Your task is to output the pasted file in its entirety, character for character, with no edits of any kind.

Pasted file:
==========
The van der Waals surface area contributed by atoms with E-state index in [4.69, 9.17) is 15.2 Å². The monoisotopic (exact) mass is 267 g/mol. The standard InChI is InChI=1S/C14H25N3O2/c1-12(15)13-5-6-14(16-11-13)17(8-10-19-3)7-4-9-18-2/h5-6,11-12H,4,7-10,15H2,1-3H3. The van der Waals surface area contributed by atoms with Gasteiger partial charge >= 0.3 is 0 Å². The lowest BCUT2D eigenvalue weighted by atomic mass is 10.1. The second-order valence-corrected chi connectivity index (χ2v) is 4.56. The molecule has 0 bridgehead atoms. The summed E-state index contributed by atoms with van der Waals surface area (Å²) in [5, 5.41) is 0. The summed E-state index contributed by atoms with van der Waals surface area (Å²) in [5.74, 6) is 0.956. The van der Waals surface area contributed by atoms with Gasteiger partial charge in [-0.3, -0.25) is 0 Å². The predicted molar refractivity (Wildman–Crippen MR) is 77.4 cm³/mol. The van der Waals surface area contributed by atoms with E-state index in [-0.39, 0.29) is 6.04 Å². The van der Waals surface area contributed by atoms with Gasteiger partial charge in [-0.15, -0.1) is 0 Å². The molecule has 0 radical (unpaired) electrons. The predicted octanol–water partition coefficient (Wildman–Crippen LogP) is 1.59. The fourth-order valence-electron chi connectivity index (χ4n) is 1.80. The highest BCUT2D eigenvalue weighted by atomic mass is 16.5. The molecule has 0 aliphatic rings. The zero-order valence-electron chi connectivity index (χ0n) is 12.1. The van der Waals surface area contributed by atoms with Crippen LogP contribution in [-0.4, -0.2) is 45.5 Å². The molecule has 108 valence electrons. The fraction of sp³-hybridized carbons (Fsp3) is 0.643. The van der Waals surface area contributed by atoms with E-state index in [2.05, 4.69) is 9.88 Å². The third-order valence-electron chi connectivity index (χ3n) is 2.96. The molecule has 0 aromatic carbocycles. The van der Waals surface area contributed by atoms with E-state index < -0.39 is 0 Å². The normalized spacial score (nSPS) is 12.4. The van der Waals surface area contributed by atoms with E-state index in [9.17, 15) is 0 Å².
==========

The van der Waals surface area contributed by atoms with E-state index in [4.69, 9.17) is 15.2 Å². The monoisotopic (exact) mass is 267 g/mol. The standard InChI is InChI=1S/C14H25N3O2/c1-12(15)13-5-6-14(16-11-13)17(8-10-19-3)7-4-9-18-2/h5-6,11-12H,4,7-10,15H2,1-3H3. The van der Waals surface area contributed by atoms with Gasteiger partial charge >= 0.3 is 0 Å². The lowest BCUT2D eigenvalue weighted by atomic mass is 10.1. The second-order valence-corrected chi connectivity index (χ2v) is 4.56. The molecule has 0 bridgehead atoms. The summed E-state index contributed by atoms with van der Waals surface area (Å²) in [5, 5.41) is 0. The summed E-state index contributed by atoms with van der Waals surface area (Å²) in [5.74, 6) is 0.956. The van der Waals surface area contributed by atoms with Gasteiger partial charge in [-0.3, -0.25) is 0 Å². The predicted molar refractivity (Wildman–Crippen MR) is 77.4 cm³/mol. The van der Waals surface area contributed by atoms with E-state index in [-0.39, 0.29) is 6.04 Å². The van der Waals surface area contributed by atoms with Gasteiger partial charge in [-0.15, -0.1) is 0 Å². The molecule has 0 radical (unpaired) electrons. The predicted octanol–water partition coefficient (Wildman–Crippen LogP) is 1.59. The fourth-order valence-electron chi connectivity index (χ4n) is 1.80. The highest BCUT2D eigenvalue weighted by atomic mass is 16.5. The molecule has 0 aliphatic rings. The zero-order valence-electron chi connectivity index (χ0n) is 12.1. The van der Waals surface area contributed by atoms with Crippen LogP contribution in [-0.4, -0.2) is 45.5 Å². The molecule has 108 valence electrons. The fraction of sp³-hybridized carbons (Fsp3) is 0.643. The van der Waals surface area contributed by atoms with E-state index in [2.05, 4.69) is 9.88 Å². The third-order valence-electron chi connectivity index (χ3n) is 2.96. The molecule has 0 aromatic carbocycles. The van der Waals surface area contributed by atoms with E-state index < -0.39 is 0 Å². The normalized spacial score (nSPS) is 12.4. The van der Waals surface area contributed by atoms with E-state index in [9.17, 15) is 0 Å².